Machine learning (ML) algorithms can build complex nonlinear models and allow interaction between features (i.e., markers). Therefore, ML has been considered an effective tool for interpretating massive genomic datasets [6]. Recently, several studies showed that nonlinear ML algorithms typically exhibited higher predictive accuracy than conventional methods such as GBLUP and Bayesian approaches [6,7,8,9], especially for complex traits with broadsense heritability driven by nonadditive genetic variation (e.g., genegene interactions) [10]. In dairy science, ML has been successfully applied to predict a whole range of different traits, such as milk production [11, 12], mastitis [13], and methane production [14]. Ensemble methods are a category of advanced ML algorithms. Random forest (RF), as an ensemble method, is model specification free and may account for nonadditive effects [15]. Moreover, it remains a relatively fast algorithm in ensemble methods even when dealing with a large number of covariates and interactions, making it suitable for both classification and regression problems [15]. Therefore, RF has been widely employed in genomic prediction [9, 15, 16]. Furthermore, to comprehensively capture interactions between markers and nonadditive effects, an increasing body of research is being devoted to neural networks [17,18,19], which reflect the nonlinear relationships between variables by exploiting nonlinear activation functions between network layers. However, conventional neural networks often do not consider the varying influences of different genomic regions on traits, and thus lack certain biological interpretability. Studies have shown that genetic variants do not contribute equally to genetic variance, and genetic variations of large effect on a trait are often distributed within specific genomic regions [20,21,22]. Based on this framework, new prediction methods have been developed, including BayesRC [23], BayesRS [24], BayesRRRC [25], NNBayes and NNMM [26].
Most recently, Demetci et al. [27] developed the biologically annotated neural networks (BANNs), a nonlinear probabilistic framework for association mapping in genomewide association studies (GWAS). BANNs are a class of feedforward Bayesian models that integrate predefined SNPset annotations, and the BANNs framework has achieved better performance than stateoftheart methods in the area of GWAS by using prior defined biology information [27]. BANNs employ variational inference for parameter estimation, which is an optimization method that can leverage modern optimization techniques such as Stochastic Gradient Descent (SGD), to find an approximation to the posterior distribution. Consequently, variational inference is often more efficient than MCMC sampling, as the latter requires extensive sampling to estimate the full posterior distribution [28]. Philosophically, compared to traditional linear models, the BANNs framework considers the heterogeneity of the function of SNPsets according to annotations. BANNs take into account the interactions between markers through setting of neural network layers, which seems theoretically more in line with the biological process of complex traits. However, the existing BANNs framework has not been applied to genomic prediction.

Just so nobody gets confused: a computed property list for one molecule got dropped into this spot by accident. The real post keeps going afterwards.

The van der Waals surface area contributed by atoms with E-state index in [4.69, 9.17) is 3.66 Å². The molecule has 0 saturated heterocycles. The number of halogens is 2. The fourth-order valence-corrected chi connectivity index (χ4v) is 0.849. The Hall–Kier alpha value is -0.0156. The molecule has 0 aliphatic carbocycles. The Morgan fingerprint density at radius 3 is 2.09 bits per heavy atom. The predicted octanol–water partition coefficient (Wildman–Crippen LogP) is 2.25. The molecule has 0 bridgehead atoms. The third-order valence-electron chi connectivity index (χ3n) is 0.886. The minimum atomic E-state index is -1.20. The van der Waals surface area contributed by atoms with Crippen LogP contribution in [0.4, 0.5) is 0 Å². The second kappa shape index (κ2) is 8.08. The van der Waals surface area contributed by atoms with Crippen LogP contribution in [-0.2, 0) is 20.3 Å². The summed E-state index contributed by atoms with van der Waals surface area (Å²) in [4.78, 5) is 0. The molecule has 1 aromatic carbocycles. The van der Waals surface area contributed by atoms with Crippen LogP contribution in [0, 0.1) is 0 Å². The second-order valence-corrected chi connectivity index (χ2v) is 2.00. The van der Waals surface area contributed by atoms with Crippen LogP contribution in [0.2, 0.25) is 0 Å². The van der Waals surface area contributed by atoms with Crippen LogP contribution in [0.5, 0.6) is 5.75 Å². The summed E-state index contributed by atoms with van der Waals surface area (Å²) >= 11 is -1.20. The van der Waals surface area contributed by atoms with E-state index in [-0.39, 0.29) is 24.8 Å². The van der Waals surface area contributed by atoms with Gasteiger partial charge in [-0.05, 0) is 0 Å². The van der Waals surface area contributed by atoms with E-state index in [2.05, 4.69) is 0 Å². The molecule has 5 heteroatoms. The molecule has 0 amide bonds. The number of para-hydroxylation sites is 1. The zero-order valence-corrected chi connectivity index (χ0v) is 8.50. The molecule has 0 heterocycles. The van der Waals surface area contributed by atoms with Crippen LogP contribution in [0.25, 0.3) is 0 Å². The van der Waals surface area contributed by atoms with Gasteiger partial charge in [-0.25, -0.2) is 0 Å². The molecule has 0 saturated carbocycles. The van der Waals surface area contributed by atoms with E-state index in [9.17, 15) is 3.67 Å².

The objectives of this study were to: (i) extend the BANNs framework to the field of dairy cattle genomic selection by exploring the optimal SNPset partitioning strategies; and (ii) assess the predictive ability of the BANNs framework by comparing it with GBLUP, RF and Bayesian methods.
Materials and methods
Statistical models
BANNs
As an interpretable neural network, the BANNs framework models SNP effects in the input layers and SNPset effects in the hidden layers separately. BANNs utilized sparse prior distributions to select variables for network weights. The weights and connections of the network are treated as random variables that present genetic effects at various genomic scales. Moreover, BANNs fall into the category of Bayesian Network (BN) models. BN models can be viewed as a nonconjugate form of Bayesian linear regression, because they automatically learn hyperparameters for priors from the data, making them generally more flexible and better suitable for capturing complex data structures [29].